You are inundated with information and issues that require quick responses. But how do you know you are connecting the right dots to draw your conclusions? We tend toward mental shortcuts rather than critically thinking, especially when time is of the essence. These shortcuts can sometimes lead to assumptions and inferences that are inaccurate or illogical. One solution: challenge your stories and reframe your thinking to make better decisions.
We’ve all been here: Your employee has not responded to your emails, calls or text messages about an urgent matter. Your frustration is growing. What the heck?! What is the story you tell yourself? “She clearly doesn’t understand how things are supposed to work around here…Why doesn’t she have her head in the game…She is trying to make me look bad…Man, she is a terrible employee!”
When you find yourself going down a similar rabbit hole, take a “TEA” break to challenge your stories and reframe your thinking.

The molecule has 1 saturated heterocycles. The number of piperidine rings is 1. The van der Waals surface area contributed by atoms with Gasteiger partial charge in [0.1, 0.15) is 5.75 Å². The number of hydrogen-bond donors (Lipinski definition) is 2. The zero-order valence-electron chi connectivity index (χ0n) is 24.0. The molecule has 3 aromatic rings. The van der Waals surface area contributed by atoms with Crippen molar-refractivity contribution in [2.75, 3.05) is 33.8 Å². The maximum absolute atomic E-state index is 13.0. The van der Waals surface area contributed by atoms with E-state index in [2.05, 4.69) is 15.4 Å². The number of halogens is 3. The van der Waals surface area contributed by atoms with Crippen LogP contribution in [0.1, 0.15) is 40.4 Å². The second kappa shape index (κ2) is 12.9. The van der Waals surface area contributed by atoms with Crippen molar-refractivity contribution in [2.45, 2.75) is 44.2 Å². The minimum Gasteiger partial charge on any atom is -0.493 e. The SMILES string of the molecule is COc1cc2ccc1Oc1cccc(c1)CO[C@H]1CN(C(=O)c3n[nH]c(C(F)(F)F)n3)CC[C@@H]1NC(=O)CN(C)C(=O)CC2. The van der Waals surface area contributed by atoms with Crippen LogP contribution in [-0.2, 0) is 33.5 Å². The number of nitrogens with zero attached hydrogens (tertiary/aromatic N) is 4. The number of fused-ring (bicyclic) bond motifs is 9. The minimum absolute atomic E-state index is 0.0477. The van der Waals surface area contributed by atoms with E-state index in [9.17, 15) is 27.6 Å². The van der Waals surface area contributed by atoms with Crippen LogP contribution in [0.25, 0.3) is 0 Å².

Is your story TRUE?
Are you EXAGGERATING the problem?
Is there ANOTHER WAY to look at the situation?
The authors who wrote one of my favorite books, Crucial Accountability, suggest asking yourself: “Why would a reasonable, rational person do this?” So indeed, why would a reasonable, rational employee not respond to you about an urgent matter? What if she is dealing with a personal emergency or had an accident on the commute to work? Maybe she is already investigating the issue in order to have more information to provide to you and just hasn’t gotten around to responding. Perhaps her iPhone died or she left it in “silent” mode and she just hasn’t noticed all of your missed calls. (Been there, done that!)
Why it Works
When you take a TEA break, you give the rational-thinking part of your brain a chance to get back on line. Recognize that the story you are telling yourself is only one possibility (and that your story may be entirely false and triggering a strong emotion in you). Reframe your thinking from a more objective state of mind. Then choose to respond more calmly and rationally when you finally talk with your employee. “I was surprised that I didn’t hear from you more quickly when I informed you about our urgent issue. What happened on your end?”
The point is that when you challenge your stories and reframe your thinking, you will likely reach a more rational conclusion and respond in a more productive way. It’s TEA Time! Contact me if you’d like to hear more about TEA Time!